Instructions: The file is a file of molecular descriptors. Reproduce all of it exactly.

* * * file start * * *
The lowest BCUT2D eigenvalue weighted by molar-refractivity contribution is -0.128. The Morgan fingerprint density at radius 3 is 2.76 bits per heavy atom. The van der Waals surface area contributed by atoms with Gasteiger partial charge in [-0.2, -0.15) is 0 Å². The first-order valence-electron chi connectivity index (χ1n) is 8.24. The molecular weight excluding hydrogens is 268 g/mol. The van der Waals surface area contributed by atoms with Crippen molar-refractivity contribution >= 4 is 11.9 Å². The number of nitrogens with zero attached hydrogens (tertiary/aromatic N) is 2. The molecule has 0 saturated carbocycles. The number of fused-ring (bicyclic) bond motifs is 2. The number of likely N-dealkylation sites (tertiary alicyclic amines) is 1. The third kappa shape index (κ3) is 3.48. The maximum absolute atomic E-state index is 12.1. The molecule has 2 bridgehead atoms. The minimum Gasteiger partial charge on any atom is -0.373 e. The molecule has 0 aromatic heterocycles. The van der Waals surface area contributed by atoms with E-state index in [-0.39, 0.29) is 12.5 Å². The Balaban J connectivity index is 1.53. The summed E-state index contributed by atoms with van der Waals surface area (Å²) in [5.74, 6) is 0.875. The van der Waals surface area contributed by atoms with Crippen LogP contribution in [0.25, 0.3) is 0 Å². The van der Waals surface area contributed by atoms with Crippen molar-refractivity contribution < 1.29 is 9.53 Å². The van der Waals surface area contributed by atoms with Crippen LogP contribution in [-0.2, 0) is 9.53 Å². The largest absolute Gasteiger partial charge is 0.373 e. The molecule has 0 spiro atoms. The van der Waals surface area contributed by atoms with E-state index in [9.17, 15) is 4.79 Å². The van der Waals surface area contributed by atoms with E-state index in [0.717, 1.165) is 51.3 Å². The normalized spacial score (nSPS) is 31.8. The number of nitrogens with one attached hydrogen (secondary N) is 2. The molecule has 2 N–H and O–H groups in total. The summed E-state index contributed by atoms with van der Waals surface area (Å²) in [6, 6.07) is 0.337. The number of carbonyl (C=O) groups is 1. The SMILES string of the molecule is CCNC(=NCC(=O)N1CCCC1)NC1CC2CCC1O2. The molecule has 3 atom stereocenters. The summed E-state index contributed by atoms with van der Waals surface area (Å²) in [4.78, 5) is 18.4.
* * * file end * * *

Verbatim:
The lowest BCUT2D eigenvalue weighted by molar-refractivity contribution is -0.128. The Morgan fingerprint density at radius 3 is 2.76 bits per heavy atom. The van der Waals surface area contributed by atoms with Gasteiger partial charge in [-0.2, -0.15) is 0 Å². The first-order valence-electron chi connectivity index (χ1n) is 8.24. The molecular weight excluding hydrogens is 268 g/mol. The van der Waals surface area contributed by atoms with Crippen molar-refractivity contribution >= 4 is 11.9 Å². The number of nitrogens with zero attached hydrogens (tertiary/aromatic N) is 2. The molecule has 0 saturated carbocycles. The number of fused-ring (bicyclic) bond motifs is 2. The number of likely N-dealkylation sites (tertiary alicyclic amines) is 1. The third kappa shape index (κ3) is 3.48. The maximum absolute atomic E-state index is 12.1. The molecule has 2 bridgehead atoms. The minimum Gasteiger partial charge on any atom is -0.373 e. The molecule has 0 aromatic heterocycles. The van der Waals surface area contributed by atoms with E-state index in [-0.39, 0.29) is 12.5 Å². The Balaban J connectivity index is 1.53. The summed E-state index contributed by atoms with van der Waals surface area (Å²) in [5.74, 6) is 0.875. The van der Waals surface area contributed by atoms with Crippen LogP contribution in [0.25, 0.3) is 0 Å². The van der Waals surface area contributed by atoms with Crippen molar-refractivity contribution < 1.29 is 9.53 Å². The van der Waals surface area contributed by atoms with Crippen LogP contribution in [-0.2, 0) is 9.53 Å². The largest absolute Gasteiger partial charge is 0.373 e. The molecule has 0 spiro atoms. The van der Waals surface area contributed by atoms with E-state index in [9.17, 15) is 4.79 Å². The van der Waals surface area contributed by atoms with E-state index in [0.717, 1.165) is 51.3 Å². The normalized spacial score (nSPS) is 31.8. The number of nitrogens with one attached hydrogen (secondary N) is 2. The molecule has 2 N–H and O–H groups in total. The summed E-state index contributed by atoms with van der Waals surface area (Å²) in [6, 6.07) is 0.337. The number of carbonyl (C=O) groups is 1. The SMILES string of the molecule is CCNC(=NCC(=O)N1CCCC1)NC1CC2CCC1O2. The molecule has 3 atom stereocenters. The summed E-state index contributed by atoms with van der Waals surface area (Å²) in [4.78, 5) is 18.4.